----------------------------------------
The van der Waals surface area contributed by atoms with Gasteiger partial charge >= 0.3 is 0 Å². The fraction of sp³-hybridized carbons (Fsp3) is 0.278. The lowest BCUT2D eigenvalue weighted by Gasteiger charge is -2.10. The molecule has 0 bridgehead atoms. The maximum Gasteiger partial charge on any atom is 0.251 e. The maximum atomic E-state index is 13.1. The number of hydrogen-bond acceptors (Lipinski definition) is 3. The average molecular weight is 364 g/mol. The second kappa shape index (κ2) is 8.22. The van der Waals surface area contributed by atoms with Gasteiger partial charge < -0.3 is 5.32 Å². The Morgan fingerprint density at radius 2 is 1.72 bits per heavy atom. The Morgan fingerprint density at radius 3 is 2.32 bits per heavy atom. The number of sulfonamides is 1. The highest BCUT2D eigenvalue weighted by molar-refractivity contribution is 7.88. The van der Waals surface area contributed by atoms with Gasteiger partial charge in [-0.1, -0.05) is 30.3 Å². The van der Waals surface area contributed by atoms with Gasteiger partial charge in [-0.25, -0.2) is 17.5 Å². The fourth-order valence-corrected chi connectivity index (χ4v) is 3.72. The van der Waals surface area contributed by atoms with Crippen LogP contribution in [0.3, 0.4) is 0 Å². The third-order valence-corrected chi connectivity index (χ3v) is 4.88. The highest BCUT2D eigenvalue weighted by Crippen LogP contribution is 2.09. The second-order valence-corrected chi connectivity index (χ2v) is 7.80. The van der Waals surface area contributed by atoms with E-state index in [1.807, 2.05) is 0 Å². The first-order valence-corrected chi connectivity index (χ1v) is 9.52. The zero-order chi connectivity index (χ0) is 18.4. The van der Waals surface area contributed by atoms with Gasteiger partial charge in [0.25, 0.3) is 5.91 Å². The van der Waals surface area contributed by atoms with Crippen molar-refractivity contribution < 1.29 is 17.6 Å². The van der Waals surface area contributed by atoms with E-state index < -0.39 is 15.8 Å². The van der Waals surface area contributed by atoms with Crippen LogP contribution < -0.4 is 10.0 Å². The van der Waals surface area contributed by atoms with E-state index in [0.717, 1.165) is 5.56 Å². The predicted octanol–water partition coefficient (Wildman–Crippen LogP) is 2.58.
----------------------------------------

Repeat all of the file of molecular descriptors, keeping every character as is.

The van der Waals surface area contributed by atoms with Gasteiger partial charge >= 0.3 is 0 Å². The fraction of sp³-hybridized carbons (Fsp3) is 0.278. The lowest BCUT2D eigenvalue weighted by Gasteiger charge is -2.10. The molecule has 0 bridgehead atoms. The maximum Gasteiger partial charge on any atom is 0.251 e. The maximum atomic E-state index is 13.1. The number of hydrogen-bond acceptors (Lipinski definition) is 3. The average molecular weight is 364 g/mol. The second kappa shape index (κ2) is 8.22. The van der Waals surface area contributed by atoms with Gasteiger partial charge < -0.3 is 5.32 Å². The Morgan fingerprint density at radius 2 is 1.72 bits per heavy atom. The Morgan fingerprint density at radius 3 is 2.32 bits per heavy atom. The number of sulfonamides is 1. The highest BCUT2D eigenvalue weighted by molar-refractivity contribution is 7.88. The van der Waals surface area contributed by atoms with Gasteiger partial charge in [-0.1, -0.05) is 30.3 Å². The van der Waals surface area contributed by atoms with Gasteiger partial charge in [-0.25, -0.2) is 17.5 Å². The fourth-order valence-corrected chi connectivity index (χ4v) is 3.72. The van der Waals surface area contributed by atoms with Crippen LogP contribution in [0.3, 0.4) is 0 Å². The third-order valence-corrected chi connectivity index (χ3v) is 4.88. The highest BCUT2D eigenvalue weighted by Crippen LogP contribution is 2.09. The second-order valence-corrected chi connectivity index (χ2v) is 7.80. The van der Waals surface area contributed by atoms with E-state index in [1.807, 2.05) is 0 Å². The first-order valence-corrected chi connectivity index (χ1v) is 9.52. The zero-order chi connectivity index (χ0) is 18.4. The van der Waals surface area contributed by atoms with Gasteiger partial charge in [0.25, 0.3) is 5.91 Å². The van der Waals surface area contributed by atoms with Crippen molar-refractivity contribution < 1.29 is 17.6 Å². The van der Waals surface area contributed by atoms with E-state index < -0.39 is 15.8 Å². The van der Waals surface area contributed by atoms with Crippen LogP contribution < -0.4 is 10.0 Å². The van der Waals surface area contributed by atoms with E-state index in [0.717, 1.165) is 5.56 Å². The predicted octanol–water partition coefficient (Wildman–Crippen LogP) is 2.58.